Nerve Block Injection

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This procedure is performed to treat chronic pain of the mid and/or lower back. By injecting steroid medication near the nerve root, inflammation can be decreased, eliminating or lessening pain and aiding in the healing process.

Need to Know

Nice to Know
  • If you take blood thinners, such as Coumadin, or other medications, your doctor may instruct you to stop taking your medication for a period of time before the procedure.
  • Inform your physician if you are pregnant.
  • Inform your physician of any allergies to contrast material
  • You will need a driver to bring you and take you home

 

  • You will be awake during the procedure lying on your stomach
  • You can go home after the procedure
  • You may be given a gown to wear during the procedure

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How Does It Work?

Using image-guidance from either fluoroscopy (X-rays that show motion inside your body in real-time) or CT, your doctor will place a long needle into the spine that corresponds to your pain and inject steroid medication to help reduce swelling and alleviate pain.

What Happens — Before, During, and After?

When you arrive for your procedure a clinical staff member will greet you and you will be brought into an exam room. Your doctor will greet you, explain the procedure and get your consent.  You may ask any questions you may have at this time.

You will lie on your stomach on the exam table for this procedure. Your doctor will clean the area with an antiseptic solution and cover it with a surgical drape. Your doctor will then give you a shot of local anesthesia to numb the area. You will feel a small pinch as the anesthesia is administered.

Once the area is numb, your doctor will use imaging to administer the injection. Your doctor will slowly guide the needle into the space in your spine that corresponds to your pain. Once the needle is in place, your doctor will inject the medication. You will not feel pain as the needle is placed but you may feel some discomfort as the medicine is injected. This should only last a short moment and will most likely dissipate as soon as the injection is complete. Once the medicine has been administered you may feel some tingling. You should tell your doctor if you feel any sharp pain.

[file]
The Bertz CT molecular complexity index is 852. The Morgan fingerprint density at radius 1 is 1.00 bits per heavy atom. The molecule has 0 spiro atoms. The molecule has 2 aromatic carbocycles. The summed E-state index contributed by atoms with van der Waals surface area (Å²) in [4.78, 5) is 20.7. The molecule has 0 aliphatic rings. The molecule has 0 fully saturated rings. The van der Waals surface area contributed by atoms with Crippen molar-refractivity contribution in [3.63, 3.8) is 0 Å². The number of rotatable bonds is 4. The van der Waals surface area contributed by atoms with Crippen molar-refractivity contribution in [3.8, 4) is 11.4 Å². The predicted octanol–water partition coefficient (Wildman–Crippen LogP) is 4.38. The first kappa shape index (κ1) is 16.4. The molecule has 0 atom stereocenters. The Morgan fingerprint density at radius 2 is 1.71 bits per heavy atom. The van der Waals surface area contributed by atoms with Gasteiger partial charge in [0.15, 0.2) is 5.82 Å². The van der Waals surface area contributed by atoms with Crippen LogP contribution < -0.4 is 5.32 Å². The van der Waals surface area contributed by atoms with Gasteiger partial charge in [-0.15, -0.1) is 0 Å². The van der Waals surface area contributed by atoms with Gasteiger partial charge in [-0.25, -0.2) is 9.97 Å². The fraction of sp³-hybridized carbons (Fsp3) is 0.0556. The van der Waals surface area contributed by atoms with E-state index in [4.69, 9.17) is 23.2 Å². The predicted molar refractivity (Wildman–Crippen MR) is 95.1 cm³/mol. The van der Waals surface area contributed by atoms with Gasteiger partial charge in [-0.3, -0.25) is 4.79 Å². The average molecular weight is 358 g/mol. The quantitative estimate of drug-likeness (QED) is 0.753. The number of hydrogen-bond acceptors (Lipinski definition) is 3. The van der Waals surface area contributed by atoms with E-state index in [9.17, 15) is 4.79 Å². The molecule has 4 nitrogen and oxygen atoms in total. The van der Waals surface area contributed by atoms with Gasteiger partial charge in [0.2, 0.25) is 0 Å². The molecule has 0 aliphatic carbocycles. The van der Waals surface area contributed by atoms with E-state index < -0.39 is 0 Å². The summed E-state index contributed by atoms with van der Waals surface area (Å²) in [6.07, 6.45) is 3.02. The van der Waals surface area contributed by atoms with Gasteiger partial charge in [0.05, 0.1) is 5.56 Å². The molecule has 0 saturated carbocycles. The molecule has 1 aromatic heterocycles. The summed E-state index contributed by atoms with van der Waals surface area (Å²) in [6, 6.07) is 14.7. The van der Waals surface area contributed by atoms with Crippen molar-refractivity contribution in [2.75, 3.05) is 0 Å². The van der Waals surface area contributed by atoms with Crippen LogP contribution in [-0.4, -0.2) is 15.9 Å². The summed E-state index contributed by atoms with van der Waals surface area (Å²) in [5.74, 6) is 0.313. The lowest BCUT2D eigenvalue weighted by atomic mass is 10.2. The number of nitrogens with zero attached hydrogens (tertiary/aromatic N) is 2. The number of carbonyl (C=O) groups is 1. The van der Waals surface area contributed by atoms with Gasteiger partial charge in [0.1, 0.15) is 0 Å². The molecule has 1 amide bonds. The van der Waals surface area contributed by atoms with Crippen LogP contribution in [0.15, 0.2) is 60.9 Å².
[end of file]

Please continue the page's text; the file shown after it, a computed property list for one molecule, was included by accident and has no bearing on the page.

In most cases this procedure takes only a few minutes. Once the procedure is complete, the needle will be removed and you will have a small band-aid over the site.You should rest for the remainder of the day but you may resume your normal activities the following day.

The injection may not have immediate pain-relieving effects but you will likely feel lessening pain over the next few days. This pain relief can last anywhere from a few days up to a few months and in some cases longer, depending on your case.

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How Should I Prepare?

There are things you can do to make your experience more comfortable, and many of these will depend on your individual preferences. You might like to keep a list of questions or — as you’re doing now — educate yourself about the procedure.

Some other things to keep in mind in planning for this procedure include:

  • You will need a driver to bring you and take you home
  • Your doctor may ask you to stop taking aspirin, non-steroidal anti-inflammatory drugs (NSAIDS), or blood thinners (such as Coumadin or warfarin) for a time before the procedure
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What Should I Bring?

  • Wear comfortable, loose-fitting clothes
  • Wear comfortable shoes
  • Avoid bringing jewelry or valuables
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What Are the Benefits and Risks?

The benefits of a steroid injection could be:

  • Relief of mid and/or lower back pain
  • Reduced inflammation which may lead to healing
  • Some risks you should be aware of include:
  • As with any procedure there is a slight risk of infection
  • Rarely, this procedure can cause a temporary increase in pain
  • Rarely there are reactions to the medication such as rash or hot flashes
  • There is a slight risk of nerve damage at the injection site
  • There is a slight risk of bleeding
  • There are risks associated with exposure to X-rays. You should discuss this with your physician.

Keep in mind that this information is general. Your radiologist is the best source of information about how these risks and benefits may apply to you.

Where Can I Get This Exam?

 

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